Scripture is not fake news, and, while it is true, it is more than true news. It is good news. The word “gospel” in the New Testament literally means “good news.” The core message of the New Testament is “gospel,” as is evident throughout:

Jesus: “This gospel of the kingdom will be preached in the whole world as a testimony to all nations, and then the end will come” (Matt. 24:14).

Luke: “After they had further proclaimed the word of the Lord and testified about Jesus, Peter and John returned to Jerusalem, preaching the gospel in many Samaritan villages” (Acts 8:25)

Paul: “I am not ashamed of the gospel, because it is the power of God that brings salvation to everyone who believes: first to the Jew, then to the Gentile” (Rom. 1:16).

Not fake news, and more than true news, the good news of the gospel is the reality that, in Christ, God has initiated a great movement of salvation and reconstruction. It begins with the good news of forgiveness of sin, moves on to reconciliation with God, and ends with the promise of a new creation.

We are “living the Bible” when we take in the good news of the gospel and realize the freedom from guilt and fear and sin that begins decisively. This is God’s unilateral action of rescuing us. “In [Christ] was life; and that life was the light of mankind” (John 1:4).

Now some who are skeptics say that this is precisely where the credibility of the Bible breaks down. They say that the writers of Scripture had a perspective they were promoting. So naturally their texts conveniently support their superstitious ideas. Old Testament and New Testament writers, the skeptics say, produced propaganda. But there is a logical fallacy here. If someone is a proponent of an idea, that does not mean they fabricated the idea.

Yes, the writers of Scripture had a perspective. They were proclaimers, not just reporters. But they were proclaiming happenings like the resurrection of Jesus with enthusiasm precisely because the event was life-transforming for them. Just because they considered it “good news” does not mean that they made the story up or that they believed a rumor because it was attractive to them.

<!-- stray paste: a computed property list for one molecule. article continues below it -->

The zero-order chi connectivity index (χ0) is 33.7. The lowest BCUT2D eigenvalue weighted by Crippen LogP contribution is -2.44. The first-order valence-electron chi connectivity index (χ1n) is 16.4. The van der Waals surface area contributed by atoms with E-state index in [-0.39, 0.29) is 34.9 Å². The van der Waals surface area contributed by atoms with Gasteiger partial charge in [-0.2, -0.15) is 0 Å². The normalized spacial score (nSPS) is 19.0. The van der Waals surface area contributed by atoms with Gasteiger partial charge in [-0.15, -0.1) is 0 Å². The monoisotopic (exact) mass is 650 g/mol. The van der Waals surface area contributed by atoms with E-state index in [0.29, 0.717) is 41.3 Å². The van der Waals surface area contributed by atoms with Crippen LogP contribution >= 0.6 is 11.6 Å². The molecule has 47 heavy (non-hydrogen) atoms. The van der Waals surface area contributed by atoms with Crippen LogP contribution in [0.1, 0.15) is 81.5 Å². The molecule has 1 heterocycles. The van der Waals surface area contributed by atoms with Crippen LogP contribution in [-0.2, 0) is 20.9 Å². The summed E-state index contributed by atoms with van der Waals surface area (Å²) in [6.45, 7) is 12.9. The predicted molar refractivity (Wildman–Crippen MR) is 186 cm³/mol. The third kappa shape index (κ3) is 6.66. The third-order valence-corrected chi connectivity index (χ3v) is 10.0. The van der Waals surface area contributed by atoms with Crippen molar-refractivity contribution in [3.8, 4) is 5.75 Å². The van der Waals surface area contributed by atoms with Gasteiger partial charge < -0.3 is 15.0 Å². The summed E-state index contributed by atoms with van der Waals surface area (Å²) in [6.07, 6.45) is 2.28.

Think about it. The truths of the “good news” are not convenient. If you accept the gospel, you are agreeing to sacrificing your life, giving up personal autonomy, committing to service. You give up self-sovereignty. You are generous with your money and your time. The disciples of Jesus did not create a fake news story about Jesus having risen from the dead because it made them more comfortable, secure, and prosperous. In fact, their proclamation of the “good news” resulted in many of them losing their lives. “For whoever wants to save their life will lose it, but whoever loses their life for me and for the gospel will save it” (Mark 8:35).

Living the Bible is founded on that gospel—that, in Christ, God has entered this world and our lives in order to establish his reigning. This is true news, but it also has an infinite spiritual and moral value, and so it is good news.

Living the Bible means we see the great potential of people because of God’s reigning, and so we do not need to be despondent over the horrific things we see in the news every day, the harsh truths about natural catastrophes, wars, shootings, tribalism, crime, disease, ignorance.

Living the Bible means we will discern the difference between what is false and what is true. It is understandable that some people get so confused and discouraged that they conclude that they will never know what it true. But becoming cynical is a great loss. It means losing not only what is true, but what is good, also.

If we are “gospel people” we will let the good news, in all of its detail, fill our minds, and so shape us. As the Apostle Paul put it in some of his closing words he wrote to his friends in Philippi: “Finally, brothers and sisters, whatever is true, whatever is noble, whatever is right, whatever is pure, whatever is lovely, whatever is admirable—if anything is excellent or praiseworthy—think about such things. Whatever you have learned or received or heard from me, or seen in me—put it into practice” (Phil. 4:8-9).